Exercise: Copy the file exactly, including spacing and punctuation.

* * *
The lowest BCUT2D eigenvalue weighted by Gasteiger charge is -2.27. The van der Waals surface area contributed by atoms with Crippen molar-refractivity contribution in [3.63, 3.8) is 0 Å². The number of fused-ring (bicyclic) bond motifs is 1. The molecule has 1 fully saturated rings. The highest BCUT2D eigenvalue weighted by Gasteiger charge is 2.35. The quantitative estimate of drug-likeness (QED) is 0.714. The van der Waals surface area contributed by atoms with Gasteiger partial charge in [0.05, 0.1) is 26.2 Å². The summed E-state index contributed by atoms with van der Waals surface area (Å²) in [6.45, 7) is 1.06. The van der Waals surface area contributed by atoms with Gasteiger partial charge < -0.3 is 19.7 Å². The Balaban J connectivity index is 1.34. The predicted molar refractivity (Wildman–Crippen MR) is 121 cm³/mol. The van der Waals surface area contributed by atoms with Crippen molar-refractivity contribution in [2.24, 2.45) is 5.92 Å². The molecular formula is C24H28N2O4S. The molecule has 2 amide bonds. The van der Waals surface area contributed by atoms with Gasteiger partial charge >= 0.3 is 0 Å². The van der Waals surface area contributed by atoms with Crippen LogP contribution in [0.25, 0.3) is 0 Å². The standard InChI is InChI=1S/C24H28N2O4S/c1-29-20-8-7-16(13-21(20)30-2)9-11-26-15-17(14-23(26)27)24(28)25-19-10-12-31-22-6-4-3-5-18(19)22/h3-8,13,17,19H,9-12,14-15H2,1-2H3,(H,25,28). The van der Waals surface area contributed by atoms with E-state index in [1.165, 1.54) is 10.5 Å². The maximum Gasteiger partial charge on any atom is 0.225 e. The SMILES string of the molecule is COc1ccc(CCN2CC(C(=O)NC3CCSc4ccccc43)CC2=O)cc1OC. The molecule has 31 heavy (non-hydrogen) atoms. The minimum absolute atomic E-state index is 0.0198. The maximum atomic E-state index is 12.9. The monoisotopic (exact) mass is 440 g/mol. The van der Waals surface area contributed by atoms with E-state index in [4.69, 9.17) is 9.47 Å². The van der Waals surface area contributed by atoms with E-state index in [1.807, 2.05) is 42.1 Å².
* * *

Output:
The lowest BCUT2D eigenvalue weighted by Gasteiger charge is -2.27. The van der Waals surface area contributed by atoms with Crippen molar-refractivity contribution in [3.63, 3.8) is 0 Å². The number of fused-ring (bicyclic) bond motifs is 1. The molecule has 1 fully saturated rings. The highest BCUT2D eigenvalue weighted by Gasteiger charge is 2.35. The quantitative estimate of drug-likeness (QED) is 0.714. The van der Waals surface area contributed by atoms with Gasteiger partial charge in [0.05, 0.1) is 26.2 Å². The summed E-state index contributed by atoms with van der Waals surface area (Å²) in [6.45, 7) is 1.06. The van der Waals surface area contributed by atoms with Gasteiger partial charge < -0.3 is 19.7 Å². The Balaban J connectivity index is 1.34. The predicted molar refractivity (Wildman–Crippen MR) is 121 cm³/mol. The van der Waals surface area contributed by atoms with Crippen molar-refractivity contribution in [2.24, 2.45) is 5.92 Å². The molecular formula is C24H28N2O4S. The molecule has 2 amide bonds. The van der Waals surface area contributed by atoms with Gasteiger partial charge >= 0.3 is 0 Å². The van der Waals surface area contributed by atoms with Crippen LogP contribution in [0.25, 0.3) is 0 Å². The standard InChI is InChI=1S/C24H28N2O4S/c1-29-20-8-7-16(13-21(20)30-2)9-11-26-15-17(14-23(26)27)24(28)25-19-10-12-31-22-6-4-3-5-18(19)22/h3-8,13,17,19H,9-12,14-15H2,1-2H3,(H,25,28). The van der Waals surface area contributed by atoms with E-state index in [1.165, 1.54) is 10.5 Å². The maximum Gasteiger partial charge on any atom is 0.225 e. The SMILES string of the molecule is COc1ccc(CCN2CC(C(=O)NC3CCSc4ccccc43)CC2=O)cc1OC. The molecule has 31 heavy (non-hydrogen) atoms. The minimum absolute atomic E-state index is 0.0198. The maximum atomic E-state index is 12.9. The monoisotopic (exact) mass is 440 g/mol. The van der Waals surface area contributed by atoms with E-state index in [4.69, 9.17) is 9.47 Å². The van der Waals surface area contributed by atoms with E-state index in [1.807, 2.05) is 42.1 Å².